Fish Recalled Over Botulism Risk

Dried Chechon fish have just been recalled by San Link Incorporated because the vacuum-packed fish was found to be uneviscerated, a serious health violation because of the likelihood of Clostidium botulinum spores—<"">botulism—making its way into the product.

The U.S. Food and Drug Administration (FDA) announced that San Link, of 1763 Bath Avenue in Brooklyn New York has recalled its vacuum packaged Dried Chechon, which was distributed in New York state in random weight plastic bags.  The packages averaged 0.66 pounds and were coded with the following date code:  21.12.2008.  The recalled San Link vacuum packaged Dried Chechon is a product of Russia.

The vacuum packaged Dried Chechon was sampled by a New York State Department of Agriculture and Market Food Inspector during a routine inspection; subsequent analysis of the product by New York State Food Laboratory personnel confirmed the vacuum packaged Dried Chechon was not properly eviscerated prior to processing.

Uneviscerated fish are those fish who were not disemboweled and whose internal organs remain intact within the fish.  The sale of uneviscerated fish is prohibited under New York State Agriculture and Market regulations because Clostridium botulinum spores are more likely to be concentrated in the viscera—or internal organs—than any other portion of the fish.  Uneviscerated fish have been linked to outbreaks of botulism poisoning in the past and the FDA is advising that the recalled Dried Chechon fish may be contaminated with Clostridium botulinum spores, which can cause Botulism, a serious and potentially fatal food-borne illness.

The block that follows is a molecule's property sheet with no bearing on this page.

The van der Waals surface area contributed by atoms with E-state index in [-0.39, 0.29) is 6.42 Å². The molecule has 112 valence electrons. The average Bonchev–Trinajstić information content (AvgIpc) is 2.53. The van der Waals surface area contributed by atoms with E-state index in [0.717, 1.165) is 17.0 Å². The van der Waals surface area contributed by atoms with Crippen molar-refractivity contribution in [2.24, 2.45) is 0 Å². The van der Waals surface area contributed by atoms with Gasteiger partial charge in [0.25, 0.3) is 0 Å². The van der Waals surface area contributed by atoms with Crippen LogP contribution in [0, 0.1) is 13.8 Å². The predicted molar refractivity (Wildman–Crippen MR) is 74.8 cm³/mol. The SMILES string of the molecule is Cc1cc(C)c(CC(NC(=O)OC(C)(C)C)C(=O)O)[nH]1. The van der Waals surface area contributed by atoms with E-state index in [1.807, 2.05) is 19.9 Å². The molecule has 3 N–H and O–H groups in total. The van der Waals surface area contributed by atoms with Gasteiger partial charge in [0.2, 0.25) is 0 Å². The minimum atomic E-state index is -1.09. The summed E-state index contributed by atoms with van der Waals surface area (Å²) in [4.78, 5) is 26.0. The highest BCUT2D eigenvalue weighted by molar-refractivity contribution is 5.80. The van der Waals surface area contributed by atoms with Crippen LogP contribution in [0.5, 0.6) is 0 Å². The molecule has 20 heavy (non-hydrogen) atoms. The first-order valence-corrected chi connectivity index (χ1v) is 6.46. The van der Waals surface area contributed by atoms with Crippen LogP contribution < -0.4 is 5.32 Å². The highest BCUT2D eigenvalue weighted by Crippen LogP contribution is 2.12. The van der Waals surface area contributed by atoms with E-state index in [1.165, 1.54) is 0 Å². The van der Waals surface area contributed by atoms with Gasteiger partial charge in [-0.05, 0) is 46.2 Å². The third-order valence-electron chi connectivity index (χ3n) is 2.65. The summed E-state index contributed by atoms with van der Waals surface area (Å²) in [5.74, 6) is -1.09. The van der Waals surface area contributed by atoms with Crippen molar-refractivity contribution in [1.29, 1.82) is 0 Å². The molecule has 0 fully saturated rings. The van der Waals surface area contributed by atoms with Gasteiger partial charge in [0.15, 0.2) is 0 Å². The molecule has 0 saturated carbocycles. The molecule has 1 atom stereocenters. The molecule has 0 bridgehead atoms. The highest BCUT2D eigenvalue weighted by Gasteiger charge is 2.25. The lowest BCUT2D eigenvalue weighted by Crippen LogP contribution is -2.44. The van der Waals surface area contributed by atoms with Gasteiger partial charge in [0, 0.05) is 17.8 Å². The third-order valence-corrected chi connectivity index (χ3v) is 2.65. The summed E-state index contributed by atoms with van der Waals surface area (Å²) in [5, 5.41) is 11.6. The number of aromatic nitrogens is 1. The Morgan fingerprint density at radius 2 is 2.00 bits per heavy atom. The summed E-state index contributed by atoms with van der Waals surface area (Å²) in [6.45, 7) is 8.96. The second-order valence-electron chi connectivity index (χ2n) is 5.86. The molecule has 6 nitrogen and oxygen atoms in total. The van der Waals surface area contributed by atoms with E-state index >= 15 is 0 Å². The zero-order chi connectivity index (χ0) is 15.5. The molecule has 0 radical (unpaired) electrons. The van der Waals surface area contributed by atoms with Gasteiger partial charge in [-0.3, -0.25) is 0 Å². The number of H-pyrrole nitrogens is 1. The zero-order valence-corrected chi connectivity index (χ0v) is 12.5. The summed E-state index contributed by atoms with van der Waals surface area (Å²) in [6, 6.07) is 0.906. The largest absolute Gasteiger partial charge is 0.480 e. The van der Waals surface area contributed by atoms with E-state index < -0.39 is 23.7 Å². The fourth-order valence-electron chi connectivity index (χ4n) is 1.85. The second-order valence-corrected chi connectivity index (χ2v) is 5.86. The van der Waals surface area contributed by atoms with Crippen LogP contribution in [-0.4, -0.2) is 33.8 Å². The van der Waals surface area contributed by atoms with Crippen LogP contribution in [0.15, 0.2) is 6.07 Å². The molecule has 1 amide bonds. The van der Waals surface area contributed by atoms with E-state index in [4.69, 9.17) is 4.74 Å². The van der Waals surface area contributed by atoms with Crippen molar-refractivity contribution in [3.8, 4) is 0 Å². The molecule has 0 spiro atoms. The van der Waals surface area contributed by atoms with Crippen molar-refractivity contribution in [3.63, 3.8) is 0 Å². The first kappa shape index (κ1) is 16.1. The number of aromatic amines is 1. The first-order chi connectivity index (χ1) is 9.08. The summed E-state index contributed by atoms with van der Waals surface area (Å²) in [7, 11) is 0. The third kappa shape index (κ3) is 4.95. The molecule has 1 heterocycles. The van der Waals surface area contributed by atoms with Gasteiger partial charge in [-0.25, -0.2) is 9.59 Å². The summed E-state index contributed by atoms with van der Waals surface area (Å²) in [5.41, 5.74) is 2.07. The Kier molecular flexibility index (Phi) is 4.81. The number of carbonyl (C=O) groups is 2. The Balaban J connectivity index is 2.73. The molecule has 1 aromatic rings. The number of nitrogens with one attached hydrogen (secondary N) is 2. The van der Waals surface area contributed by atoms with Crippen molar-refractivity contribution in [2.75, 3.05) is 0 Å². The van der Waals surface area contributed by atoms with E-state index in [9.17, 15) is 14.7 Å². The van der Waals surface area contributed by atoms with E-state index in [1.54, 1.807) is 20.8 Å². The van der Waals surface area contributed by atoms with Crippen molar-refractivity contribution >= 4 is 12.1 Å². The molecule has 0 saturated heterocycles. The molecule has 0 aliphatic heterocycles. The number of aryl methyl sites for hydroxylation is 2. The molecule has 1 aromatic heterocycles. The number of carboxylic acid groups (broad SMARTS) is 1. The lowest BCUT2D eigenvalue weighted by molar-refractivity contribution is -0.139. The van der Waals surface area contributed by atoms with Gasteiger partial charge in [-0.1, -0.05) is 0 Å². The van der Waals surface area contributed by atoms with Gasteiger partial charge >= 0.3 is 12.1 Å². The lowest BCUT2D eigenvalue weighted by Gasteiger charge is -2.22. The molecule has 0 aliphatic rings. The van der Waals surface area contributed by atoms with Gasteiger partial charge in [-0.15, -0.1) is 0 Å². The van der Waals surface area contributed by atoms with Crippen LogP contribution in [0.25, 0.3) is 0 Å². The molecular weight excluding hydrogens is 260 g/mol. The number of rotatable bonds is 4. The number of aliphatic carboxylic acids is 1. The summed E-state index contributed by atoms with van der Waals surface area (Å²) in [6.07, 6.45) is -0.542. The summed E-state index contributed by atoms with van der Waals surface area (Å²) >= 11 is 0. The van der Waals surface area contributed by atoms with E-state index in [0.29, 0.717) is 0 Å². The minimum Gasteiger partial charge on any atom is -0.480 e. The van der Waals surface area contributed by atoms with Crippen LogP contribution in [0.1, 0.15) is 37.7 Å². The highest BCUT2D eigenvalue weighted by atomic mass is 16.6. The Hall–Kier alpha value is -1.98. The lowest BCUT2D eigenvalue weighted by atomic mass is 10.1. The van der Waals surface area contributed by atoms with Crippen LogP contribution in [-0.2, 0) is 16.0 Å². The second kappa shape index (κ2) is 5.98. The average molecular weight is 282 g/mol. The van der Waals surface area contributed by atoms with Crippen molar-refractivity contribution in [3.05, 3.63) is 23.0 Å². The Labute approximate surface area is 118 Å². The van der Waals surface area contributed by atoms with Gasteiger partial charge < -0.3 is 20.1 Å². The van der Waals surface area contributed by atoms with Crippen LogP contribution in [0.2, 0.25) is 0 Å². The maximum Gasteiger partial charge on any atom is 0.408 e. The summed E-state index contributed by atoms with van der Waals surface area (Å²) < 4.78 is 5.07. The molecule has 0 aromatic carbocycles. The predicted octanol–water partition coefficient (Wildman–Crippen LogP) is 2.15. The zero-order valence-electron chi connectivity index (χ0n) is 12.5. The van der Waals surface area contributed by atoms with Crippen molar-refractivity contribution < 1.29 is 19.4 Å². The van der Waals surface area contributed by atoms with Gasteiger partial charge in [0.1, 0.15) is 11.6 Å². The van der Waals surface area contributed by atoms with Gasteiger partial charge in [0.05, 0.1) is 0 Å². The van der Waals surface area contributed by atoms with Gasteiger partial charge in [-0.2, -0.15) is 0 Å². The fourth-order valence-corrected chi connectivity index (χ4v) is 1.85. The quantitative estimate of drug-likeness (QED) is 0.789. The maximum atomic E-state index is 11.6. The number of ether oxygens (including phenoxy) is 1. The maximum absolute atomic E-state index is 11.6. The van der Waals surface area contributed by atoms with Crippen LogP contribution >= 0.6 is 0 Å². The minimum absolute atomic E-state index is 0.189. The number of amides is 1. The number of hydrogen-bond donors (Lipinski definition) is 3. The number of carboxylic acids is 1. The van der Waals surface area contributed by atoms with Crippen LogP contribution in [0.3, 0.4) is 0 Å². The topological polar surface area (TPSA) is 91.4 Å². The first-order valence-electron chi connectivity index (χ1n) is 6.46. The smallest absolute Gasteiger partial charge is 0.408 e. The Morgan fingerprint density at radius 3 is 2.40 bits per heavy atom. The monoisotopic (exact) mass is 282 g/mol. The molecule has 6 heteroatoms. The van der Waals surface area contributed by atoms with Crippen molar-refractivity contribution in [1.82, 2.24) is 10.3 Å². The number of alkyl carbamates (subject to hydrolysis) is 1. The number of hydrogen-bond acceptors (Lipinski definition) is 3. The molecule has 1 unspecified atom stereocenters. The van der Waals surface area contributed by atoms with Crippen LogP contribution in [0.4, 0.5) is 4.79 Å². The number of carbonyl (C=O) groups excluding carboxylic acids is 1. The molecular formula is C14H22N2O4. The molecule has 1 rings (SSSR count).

The FDA is advising consumers who have purchased the recalled vacuum packaged Dried Chechon to not eat the potentially contaminated fish and return it to the place of purchase.  Consumers with questions may contact San Link Inc at 1-718-256-3136.

Meanwhile, this is the third such FDA warning in recent months.  Late last month, the FDA announced the recall of “Golden Dragon Fish brand Frozen Cooked Mackerel Fish” because that fish product was found to be uneviscerated prior to processing.  In December, the FDA issued another warning to consumers and retailers regarding the risk of botulism from Ungutted, Salt-Cured Alewives—also known as Gaspereaux—Fish.  In that recall case, the FDA noted that any ungutted fish over five inches in length that is salt-cured, dried, or smoked is considered adulterated because it could contain the very dangerous and deadly C. botulinum toxin.

Botuslim is a very serious, sometimes deadly infection.  Of very significant importance, the botulism contamination cannot be removed by freezing or cooking tainted foods.  Botulism symptoms can initiate at any time from six hours to 10 days after eating contaminated food, says the FDA, and can include double or blurred vision, drooping eyelids, slurred speech, difficulty swallowing, dry mouth, and muscle weakness that starts at the shoulders and moves progressively down the body.  Botulism poisoning can also cause paralysis of the breathing muscles, which can lead to death without treatment and respiratory ventilation in about eight percent of cases.  If not treated properly, botulism can paralyze breathing muscles, and victims can spend months on hospital ventilators until the botulism toxin is out of their system.

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